March Ended Cold & Wet! Can We Expect The Same In April?

March ended as one of the wettest and coldest in years across many locations in NW Oregon and SW Washington. But you did not need me to tell you that. We have been wetter than average almost every month since last fall. In fact, the water year to date total so far (October 1st through March 31st) is running quite wet. The Portland Airport has received nearly 35″ of precipitation since October 1st. Normal is just 27 inches. Last year we had received just 23″ over the same period of time. We have picked up 12″ (one foot) more rainfall this water year vs. last. I, as well as many of you are looking for light at the end of the rain-train tunnel. Looks like we are going to have to wait a little longer as there are several disturbances headed this way over the next few days that will bring more rainfall and very low snow levels. Looks like the Cascade passes will see snow this week. The Cascades are also making up for any and all lost snow this winter. They are getting dumped on up there lately! That is a great way to extend the ski season for sure.

The system that is on tap for mid-week will usher in some very chilly air behind it. Highs will struggle to get out of the 40’s by late week. If current model trends continue and we get some clearing, outlying areas could see temperatures near freezing by the end of the week. Historic? No. What about moving those tender plants from the garage into the yard? I would avoid that as well. It looks wet and cold for at least the next 5-7 days. For those in Washington, enjoy your wet and cold spring break this week. I wish it was sunny and 80-85 degrees like I remember back in 1992. Ahhh, good times!

Stay tuned!

Steve Pierce

Steve Pierce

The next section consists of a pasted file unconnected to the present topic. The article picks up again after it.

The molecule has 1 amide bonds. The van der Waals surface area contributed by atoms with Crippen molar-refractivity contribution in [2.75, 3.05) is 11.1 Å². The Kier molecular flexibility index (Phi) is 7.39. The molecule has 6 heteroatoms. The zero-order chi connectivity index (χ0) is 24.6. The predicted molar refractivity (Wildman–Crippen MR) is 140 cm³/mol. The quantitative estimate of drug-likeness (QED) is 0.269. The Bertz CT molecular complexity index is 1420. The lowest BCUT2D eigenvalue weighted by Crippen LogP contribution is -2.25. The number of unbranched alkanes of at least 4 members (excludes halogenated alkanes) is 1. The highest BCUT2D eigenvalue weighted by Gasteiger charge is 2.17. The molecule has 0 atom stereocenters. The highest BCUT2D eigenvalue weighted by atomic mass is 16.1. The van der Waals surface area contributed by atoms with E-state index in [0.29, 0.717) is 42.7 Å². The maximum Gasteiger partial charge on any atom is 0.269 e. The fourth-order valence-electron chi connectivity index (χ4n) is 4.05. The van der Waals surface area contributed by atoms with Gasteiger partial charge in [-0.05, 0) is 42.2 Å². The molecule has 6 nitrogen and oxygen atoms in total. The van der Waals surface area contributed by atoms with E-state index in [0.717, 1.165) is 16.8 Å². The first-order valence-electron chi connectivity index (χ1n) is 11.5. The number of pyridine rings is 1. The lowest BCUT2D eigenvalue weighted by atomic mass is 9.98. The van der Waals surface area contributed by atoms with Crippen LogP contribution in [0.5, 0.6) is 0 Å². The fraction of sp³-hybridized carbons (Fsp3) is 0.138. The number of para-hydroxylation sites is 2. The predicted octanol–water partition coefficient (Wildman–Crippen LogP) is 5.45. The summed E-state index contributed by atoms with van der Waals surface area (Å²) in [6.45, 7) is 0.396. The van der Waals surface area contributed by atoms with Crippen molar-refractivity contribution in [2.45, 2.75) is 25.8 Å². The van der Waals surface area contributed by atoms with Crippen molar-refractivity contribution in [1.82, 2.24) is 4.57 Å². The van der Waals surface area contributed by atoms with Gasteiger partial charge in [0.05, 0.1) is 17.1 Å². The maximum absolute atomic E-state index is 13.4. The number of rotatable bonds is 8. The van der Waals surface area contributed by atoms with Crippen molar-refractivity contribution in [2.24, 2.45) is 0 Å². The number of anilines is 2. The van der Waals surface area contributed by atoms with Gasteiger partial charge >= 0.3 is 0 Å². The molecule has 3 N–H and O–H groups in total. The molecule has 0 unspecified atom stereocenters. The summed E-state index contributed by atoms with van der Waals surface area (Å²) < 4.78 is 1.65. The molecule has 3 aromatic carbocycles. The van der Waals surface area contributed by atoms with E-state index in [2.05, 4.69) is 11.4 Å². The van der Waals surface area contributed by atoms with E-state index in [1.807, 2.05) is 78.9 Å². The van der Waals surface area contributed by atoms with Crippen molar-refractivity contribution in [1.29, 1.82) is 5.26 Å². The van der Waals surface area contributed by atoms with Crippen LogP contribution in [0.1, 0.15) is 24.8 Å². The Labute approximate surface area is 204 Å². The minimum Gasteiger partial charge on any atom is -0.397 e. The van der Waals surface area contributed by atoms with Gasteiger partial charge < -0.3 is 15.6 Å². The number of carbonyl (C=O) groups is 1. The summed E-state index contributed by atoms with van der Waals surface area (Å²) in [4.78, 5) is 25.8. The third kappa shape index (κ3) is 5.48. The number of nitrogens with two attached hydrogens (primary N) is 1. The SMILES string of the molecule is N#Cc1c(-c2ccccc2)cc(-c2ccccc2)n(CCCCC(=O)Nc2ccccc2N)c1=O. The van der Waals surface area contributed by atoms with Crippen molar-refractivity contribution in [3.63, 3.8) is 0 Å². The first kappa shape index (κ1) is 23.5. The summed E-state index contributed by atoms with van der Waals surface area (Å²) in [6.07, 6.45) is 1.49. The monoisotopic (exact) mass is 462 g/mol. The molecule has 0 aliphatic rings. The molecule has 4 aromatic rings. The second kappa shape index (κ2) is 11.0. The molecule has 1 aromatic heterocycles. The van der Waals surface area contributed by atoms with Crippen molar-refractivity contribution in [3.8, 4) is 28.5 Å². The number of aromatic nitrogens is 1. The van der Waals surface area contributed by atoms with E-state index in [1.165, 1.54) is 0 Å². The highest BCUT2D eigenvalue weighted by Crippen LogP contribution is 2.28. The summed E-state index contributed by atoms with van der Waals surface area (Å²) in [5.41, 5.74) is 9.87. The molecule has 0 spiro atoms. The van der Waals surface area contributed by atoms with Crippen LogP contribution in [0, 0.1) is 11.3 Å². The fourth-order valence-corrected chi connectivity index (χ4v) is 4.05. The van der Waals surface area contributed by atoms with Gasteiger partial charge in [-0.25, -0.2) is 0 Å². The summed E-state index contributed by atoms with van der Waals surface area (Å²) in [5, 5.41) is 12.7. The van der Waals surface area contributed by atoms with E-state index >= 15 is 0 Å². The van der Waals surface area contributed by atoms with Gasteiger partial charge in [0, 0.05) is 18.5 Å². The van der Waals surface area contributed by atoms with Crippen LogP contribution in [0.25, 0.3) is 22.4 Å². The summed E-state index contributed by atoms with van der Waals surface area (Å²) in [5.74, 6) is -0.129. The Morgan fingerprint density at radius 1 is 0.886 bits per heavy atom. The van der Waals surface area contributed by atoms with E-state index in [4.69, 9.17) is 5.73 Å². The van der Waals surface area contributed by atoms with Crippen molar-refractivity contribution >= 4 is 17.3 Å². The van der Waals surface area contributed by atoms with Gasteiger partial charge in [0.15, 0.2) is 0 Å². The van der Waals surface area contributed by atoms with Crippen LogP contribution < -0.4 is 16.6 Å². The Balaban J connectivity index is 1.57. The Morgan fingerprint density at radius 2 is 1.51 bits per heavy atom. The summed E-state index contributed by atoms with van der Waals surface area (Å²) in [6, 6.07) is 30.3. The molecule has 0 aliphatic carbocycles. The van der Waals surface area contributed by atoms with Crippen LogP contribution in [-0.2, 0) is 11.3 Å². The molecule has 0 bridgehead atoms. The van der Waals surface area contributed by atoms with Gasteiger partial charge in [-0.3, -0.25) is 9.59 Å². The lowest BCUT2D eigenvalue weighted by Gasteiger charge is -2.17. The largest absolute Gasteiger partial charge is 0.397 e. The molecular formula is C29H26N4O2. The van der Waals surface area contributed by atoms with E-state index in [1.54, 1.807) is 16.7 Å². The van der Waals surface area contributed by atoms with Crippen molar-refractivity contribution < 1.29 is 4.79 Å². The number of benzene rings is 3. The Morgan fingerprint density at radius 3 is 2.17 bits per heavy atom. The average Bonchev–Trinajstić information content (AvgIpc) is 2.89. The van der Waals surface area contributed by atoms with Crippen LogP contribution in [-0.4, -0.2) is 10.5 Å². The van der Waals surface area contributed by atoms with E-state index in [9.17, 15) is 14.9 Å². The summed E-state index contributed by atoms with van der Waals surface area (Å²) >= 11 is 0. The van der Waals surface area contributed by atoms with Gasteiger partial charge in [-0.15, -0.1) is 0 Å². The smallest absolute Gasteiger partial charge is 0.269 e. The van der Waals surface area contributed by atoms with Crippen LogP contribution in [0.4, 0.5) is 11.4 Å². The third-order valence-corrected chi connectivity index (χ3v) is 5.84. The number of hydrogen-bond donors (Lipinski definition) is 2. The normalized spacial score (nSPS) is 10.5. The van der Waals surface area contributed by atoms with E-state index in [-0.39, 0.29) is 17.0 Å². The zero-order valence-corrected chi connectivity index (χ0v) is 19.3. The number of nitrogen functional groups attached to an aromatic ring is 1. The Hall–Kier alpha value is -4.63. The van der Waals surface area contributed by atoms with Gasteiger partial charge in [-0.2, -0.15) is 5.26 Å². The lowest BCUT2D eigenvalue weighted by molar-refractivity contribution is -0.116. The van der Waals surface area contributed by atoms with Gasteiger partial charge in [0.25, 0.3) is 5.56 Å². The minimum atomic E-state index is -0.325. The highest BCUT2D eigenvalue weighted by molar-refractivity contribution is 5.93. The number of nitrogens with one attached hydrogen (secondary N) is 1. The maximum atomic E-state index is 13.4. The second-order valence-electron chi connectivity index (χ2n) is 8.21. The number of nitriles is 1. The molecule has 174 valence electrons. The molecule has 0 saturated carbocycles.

Steve Pierce is widely known as Oregon and Washington's "go-to-guy" when it comes to fast, accurate historical meteorological research and forecasts. Steve is currently the President of the Oregon Chapter of the American Meteorological Society (AMS). Steve is also recognized as a regional weather commentator and blogger who can be heard on local radio stations and seen in print media outlets across the Pacific Northwest. His Weather Blog is hosted by the Columbian Newspaper in Vancouver. Check it out! He is a third generation resident of Vancouver, Washington and holds a degree in Communications. Both sets of Steve's grandparents migrated to Vancouver during World War II. One set traveled from Lenox, Iowa to work in the Kaiser Shipyards supporting the war effort. The other set came to Vancouver from Olympia, Washington to work as educators for the rapidly expanding Vancouver School District. When the war was over, both sets of grandparents decided to stay in Vancouver and continue raising their families, as did thousands of other families at the time. Those who are most familiar with Steve can attest to the fact that weather is his true passion. His love for "all things weather" began at the age of 7 when Mt. St. Helens erupted in 1980. He was fascinated with which direction the ash plumes were headed. Then came the very powerful windstorm of Friday, November 13, 1981, also referred to as the "Friday the 13th" storm. This was the strongest storm to hit the Portland / Vancouver area since the great Columbus Day Storm of 1962! At age 11, he was asked to publish an extended weather forecast for his elementary school's weekly newsletter. In the 1980's, at age 14, Steve was the youngest of KGW-TV's local "weather watchers" and would phone in his daily Vancouver weather stats to then television meteorologist Jim Little for use on-air. Steve has lived through all of the major Pacific Northwest weather events of the past 30 years, and then some. The most notable events include; the bitterly cold winter of 1978-1979, the record setting snow storms of January 1980, the summer heat wave of August 1981, the windstorms of November 1981 and December 1995, the severe arctic blast of February 1989, the record flood of February 1996, the historic ice storm of January 2004, the Vancouver tornado of January 2008 and the record setting snow storm of Christmas 2008. Not to mention every Mt. St. Helens volcanic eruption in between. With access to the most extensive set of historical weather records available to date, Steve has personally designed and integrated a proprietary system that gives him the ability to quickly locate and manipulate weather data as far back as the 1800's. As one local Meteorologist put it, "Steve has fast access to historical weather data that is needed for media, agriculture, business, personal, historical and other climatological needs. He can quickly manipulate the data in many different ways. His forecasts are also quite accurate, especially at longer lead times." Steve also provides local storm assessments, narratives and weather presentations to the general public, as requested. In his spare time, Steve enjoys spending time with his family, the outdoors, vacationing at his family's coastal cabin and just relaxing! By the way, do you like your weather on the "extreme" side? So does Steve! Whether it is collecting damage assessment data & photos after record setting 125 mph winds at the coast in December 2007, being one of the first on the scene after the January 2008 Vancouver tornado, or feeling (literally) the awesome power of 100 mph wind gusts at Oregon's Crown Point in January 2010, Steve has experienced it all! As Steve says, "don't just love weather, live weather!" Check out Steve's personal weather website at:

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